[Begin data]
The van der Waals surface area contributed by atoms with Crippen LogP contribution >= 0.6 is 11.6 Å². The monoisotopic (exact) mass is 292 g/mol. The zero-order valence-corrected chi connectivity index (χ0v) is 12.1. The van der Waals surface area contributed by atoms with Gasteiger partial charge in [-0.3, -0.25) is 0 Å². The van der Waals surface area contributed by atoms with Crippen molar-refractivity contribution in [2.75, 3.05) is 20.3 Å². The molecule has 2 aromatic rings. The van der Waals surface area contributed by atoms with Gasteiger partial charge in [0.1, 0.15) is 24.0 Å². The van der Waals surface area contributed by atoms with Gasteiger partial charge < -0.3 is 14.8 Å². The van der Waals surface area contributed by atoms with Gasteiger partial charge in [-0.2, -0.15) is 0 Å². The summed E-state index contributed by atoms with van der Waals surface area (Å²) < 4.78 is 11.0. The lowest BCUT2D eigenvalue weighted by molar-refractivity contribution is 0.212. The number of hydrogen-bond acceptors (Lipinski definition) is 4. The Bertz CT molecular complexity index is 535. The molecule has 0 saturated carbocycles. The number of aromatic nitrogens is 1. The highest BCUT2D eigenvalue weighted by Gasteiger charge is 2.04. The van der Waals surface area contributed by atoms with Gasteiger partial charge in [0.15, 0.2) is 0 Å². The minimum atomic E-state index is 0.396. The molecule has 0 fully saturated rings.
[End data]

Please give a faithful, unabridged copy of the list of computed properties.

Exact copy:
The van der Waals surface area contributed by atoms with Crippen LogP contribution >= 0.6 is 11.6 Å². The monoisotopic (exact) mass is 292 g/mol. The zero-order valence-corrected chi connectivity index (χ0v) is 12.1. The van der Waals surface area contributed by atoms with Gasteiger partial charge in [-0.3, -0.25) is 0 Å². The van der Waals surface area contributed by atoms with Crippen molar-refractivity contribution in [2.75, 3.05) is 20.3 Å². The molecule has 2 aromatic rings. The van der Waals surface area contributed by atoms with Gasteiger partial charge in [0.1, 0.15) is 24.0 Å². The van der Waals surface area contributed by atoms with Gasteiger partial charge < -0.3 is 14.8 Å². The van der Waals surface area contributed by atoms with Gasteiger partial charge in [-0.2, -0.15) is 0 Å². The summed E-state index contributed by atoms with van der Waals surface area (Å²) < 4.78 is 11.0. The lowest BCUT2D eigenvalue weighted by molar-refractivity contribution is 0.212. The number of hydrogen-bond acceptors (Lipinski definition) is 4. The Bertz CT molecular complexity index is 535. The molecule has 0 saturated carbocycles. The number of aromatic nitrogens is 1. The highest BCUT2D eigenvalue weighted by Gasteiger charge is 2.04. The van der Waals surface area contributed by atoms with Gasteiger partial charge in [0.15, 0.2) is 0 Å². The minimum atomic E-state index is 0.396. The molecule has 0 fully saturated rings.